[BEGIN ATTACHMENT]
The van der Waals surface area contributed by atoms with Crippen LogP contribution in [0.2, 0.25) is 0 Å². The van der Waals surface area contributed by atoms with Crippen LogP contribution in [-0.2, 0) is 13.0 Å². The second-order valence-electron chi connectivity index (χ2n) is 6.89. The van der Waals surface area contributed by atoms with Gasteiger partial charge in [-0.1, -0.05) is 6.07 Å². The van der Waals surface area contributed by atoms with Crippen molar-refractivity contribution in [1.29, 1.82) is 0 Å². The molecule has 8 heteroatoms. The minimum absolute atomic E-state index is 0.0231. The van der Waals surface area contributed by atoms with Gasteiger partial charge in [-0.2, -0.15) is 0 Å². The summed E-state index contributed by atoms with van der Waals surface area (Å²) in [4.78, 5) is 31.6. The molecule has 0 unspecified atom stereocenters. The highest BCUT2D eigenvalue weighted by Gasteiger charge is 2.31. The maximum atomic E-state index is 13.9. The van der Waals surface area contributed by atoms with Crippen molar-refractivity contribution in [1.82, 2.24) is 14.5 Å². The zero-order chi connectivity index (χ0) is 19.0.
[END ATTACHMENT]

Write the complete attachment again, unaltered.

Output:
The van der Waals surface area contributed by atoms with Crippen LogP contribution in [0.2, 0.25) is 0 Å². The van der Waals surface area contributed by atoms with Crippen LogP contribution in [-0.2, 0) is 13.0 Å². The second-order valence-electron chi connectivity index (χ2n) is 6.89. The van der Waals surface area contributed by atoms with Gasteiger partial charge in [-0.1, -0.05) is 6.07 Å². The van der Waals surface area contributed by atoms with Crippen molar-refractivity contribution in [1.29, 1.82) is 0 Å². The molecule has 8 heteroatoms. The minimum absolute atomic E-state index is 0.0231. The van der Waals surface area contributed by atoms with Gasteiger partial charge in [-0.2, -0.15) is 0 Å². The summed E-state index contributed by atoms with van der Waals surface area (Å²) in [4.78, 5) is 31.6. The molecule has 0 unspecified atom stereocenters. The highest BCUT2D eigenvalue weighted by Gasteiger charge is 2.31. The maximum atomic E-state index is 13.9. The van der Waals surface area contributed by atoms with Crippen molar-refractivity contribution in [1.82, 2.24) is 14.5 Å². The zero-order chi connectivity index (χ0) is 19.0.